Jimmy Kimmel thanks McCain for 'being a hero' and coming out against GOP healthcare bill

After three nights of attacks on the GOP’s healthcare bill, late-night host Jimmy Kimmel celebrated Republican Sen. John McCain’s announcement Friday that he would vote against the bill, known as the Graham-Cassidy legislation.

“Thank you @SenJohnMcCain for being a hero again and again and now AGAIN,” Kimmel tweeted minutes after McCain made his decision public.

McCain’s “no” vote will likely sink his party’s final effort to repeal and replace the Affordable Care Act, better known as Obamacare.

In a statement on Friday afternoon, McCain insisted that healthcare “is too important an issue” to be rushed through Congress and that Republicans must work across the aisle.

“I cannot in good conscience vote for the Graham-Cassidy proposal,” he said. “I believe we could do better working together, Republicans and Democrats, and have not yet really tried. Nor could I support it without knowing how much it will cost, how it will affect insurance premiums, and how many people will be helped or hurt by it.”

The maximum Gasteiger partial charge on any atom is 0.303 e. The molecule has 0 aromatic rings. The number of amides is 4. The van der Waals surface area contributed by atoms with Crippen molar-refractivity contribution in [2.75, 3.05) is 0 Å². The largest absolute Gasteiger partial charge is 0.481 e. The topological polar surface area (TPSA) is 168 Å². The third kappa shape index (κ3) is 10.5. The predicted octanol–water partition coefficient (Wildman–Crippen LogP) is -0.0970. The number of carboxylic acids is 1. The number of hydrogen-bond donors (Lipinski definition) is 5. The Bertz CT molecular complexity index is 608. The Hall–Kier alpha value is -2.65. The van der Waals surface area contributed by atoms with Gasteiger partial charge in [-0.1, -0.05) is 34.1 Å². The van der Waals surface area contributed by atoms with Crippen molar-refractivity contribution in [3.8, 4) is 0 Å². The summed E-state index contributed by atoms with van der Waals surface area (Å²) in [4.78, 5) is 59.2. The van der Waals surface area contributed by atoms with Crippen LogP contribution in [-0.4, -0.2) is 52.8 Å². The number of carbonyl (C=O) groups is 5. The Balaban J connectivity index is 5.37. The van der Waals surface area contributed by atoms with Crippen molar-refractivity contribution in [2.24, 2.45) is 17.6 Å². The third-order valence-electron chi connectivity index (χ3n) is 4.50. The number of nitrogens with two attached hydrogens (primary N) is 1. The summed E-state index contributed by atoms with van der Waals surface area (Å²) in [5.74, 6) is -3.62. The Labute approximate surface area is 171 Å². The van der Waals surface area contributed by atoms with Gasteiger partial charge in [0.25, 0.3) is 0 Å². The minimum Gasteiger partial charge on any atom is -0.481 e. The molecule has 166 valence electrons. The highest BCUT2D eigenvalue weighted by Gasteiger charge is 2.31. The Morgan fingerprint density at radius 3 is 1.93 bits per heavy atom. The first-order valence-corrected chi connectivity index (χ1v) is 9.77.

Kimmel has repeatedly spoken out against Republicans’ attempts to repeal and replace Obamacare following the birth of his son, Billy, who underwent emergency open-heart surgery.

The comedian has implored his viewers to oppose the bill while blasting its authors, particularly Republican Sen. Bill Cassidy. The senator appeared on Kimmel’s show last May and promised to oppose any bill that fails to protect those with preexisting conditions, who are currently protected from being denied coverage or charged more under Obamacare.

Cassidy dubbed it the “Jimmy Kimmel test.” But earlier this week, Kimmel accused Cassidy of lying “right to my face.”

Kimmel, echoing the consensus of healthcare experts, has argued that Graham-Cassidy would not protect people with preexisting conditions from being charged more for coverage, would allow insurers could opt out of providing essential health benefits, and would cut hundreds of billions of dollars in federal funding for healthcare.

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